When I was 17 years old I tried to send my brother to the local pharmacy because I needed tampons. My brother, being the absolute sweetheart that he is, said sure and took the money off me and headed to the door. Within 5 minutes I could hear a mumbled conversation and then a loud resounding What?! before he was loudly told to get upstairs and my father stormed into the living room to give me a piece of his mind. Little had I known that my insensitive request had nearly turned my brother gay, or worse, transgender. I was astounded by the ignorance flowing out of the mouth of someone I respected as a well educated, well read individual, and one who had no problem discussing fashion and make up with me, hardly the manliest of conversations. However, the line was drawn at periods. The attitude towards periods he had experienced growing up was one where they were treated as a curse, a sign of uncleanliness, a burden women had to endure as discreetly as possible without tainting any innocent men with it.
In the later years we managed to educate my father away from the fears borne from menstrual ignorance; he no longer handles a box of tampons at arms length or washes his hands compulsively afterwards. My mother however remains, like many Indian women, quite sheltered on the topic. I remember as a child, watching her lead my older sister away secretly and giving her a bag of things and when I asked my sister what was happening, she gave me that annoying smile siblings do: “You’re too little to know. It’s a grown up conversation.” A few years later, when my mother was not around to share this important information, my sister looked a little less smug and a lot more panicked when she tried to explain to me how the whole thing worked. I was terrified, no wonder people only whispered about it and would stop talking when a man came into the room. My mum would be away the rest of the year and my dad’s only recognition of the event was when he had to add sanitary towels to the shopping list. He promptly reminded me I had to help him buy them, else he be considered a pervert by the rest of London. When my mum returned, the fact my dad was now privy to my cycle and I was now using tampons which was worthy of an “Oh lord, the shame!” and an afternoon of praying. She will never see it as a positive, as something life affirming. She was taught that it was something to be ashamed of, something women suffered. I’m not going to lie and say it’s a pleasant time of the month, but I never felt suffered, nor would I allowed myself to be shamed because of it.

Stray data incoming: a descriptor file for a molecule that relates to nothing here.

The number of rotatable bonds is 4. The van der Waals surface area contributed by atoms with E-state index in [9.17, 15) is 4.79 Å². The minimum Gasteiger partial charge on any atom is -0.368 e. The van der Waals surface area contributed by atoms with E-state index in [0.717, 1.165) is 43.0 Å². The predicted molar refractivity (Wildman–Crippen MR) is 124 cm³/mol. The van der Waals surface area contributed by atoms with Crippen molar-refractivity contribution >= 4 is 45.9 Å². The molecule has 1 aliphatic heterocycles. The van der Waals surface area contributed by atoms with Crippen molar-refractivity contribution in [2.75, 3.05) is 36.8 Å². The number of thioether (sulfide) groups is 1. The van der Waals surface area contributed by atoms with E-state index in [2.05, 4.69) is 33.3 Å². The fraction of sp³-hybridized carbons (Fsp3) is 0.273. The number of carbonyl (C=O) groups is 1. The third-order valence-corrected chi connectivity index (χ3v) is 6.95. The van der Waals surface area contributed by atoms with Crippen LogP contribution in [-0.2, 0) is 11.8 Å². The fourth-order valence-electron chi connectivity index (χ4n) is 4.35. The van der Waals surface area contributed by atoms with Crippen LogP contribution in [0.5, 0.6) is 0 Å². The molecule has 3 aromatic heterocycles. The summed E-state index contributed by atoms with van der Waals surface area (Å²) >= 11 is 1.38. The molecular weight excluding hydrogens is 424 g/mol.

Maybe it’s that attitude that explains the continued general ignorance regarding the menstrual cycle. Some of the men I dated were aware of periods, but only in terms of it being an inconvenience. To them. It meant that sex was now a hassle or had to be moved to a shower. They may get their bedsheets stained. Or worse: father a brain damaged baby. They may have to deal with an exorcist like being. One who put you at risk of a bear attack. Yeah, these are the same men who believed it was impossible to get a woman pregnant in the shower because the water would wash away all the annoying sperm. From her ovaries. Men who would glare at you if you said the word period loudly or forced them to enquire whether female members of their family might have any tampons.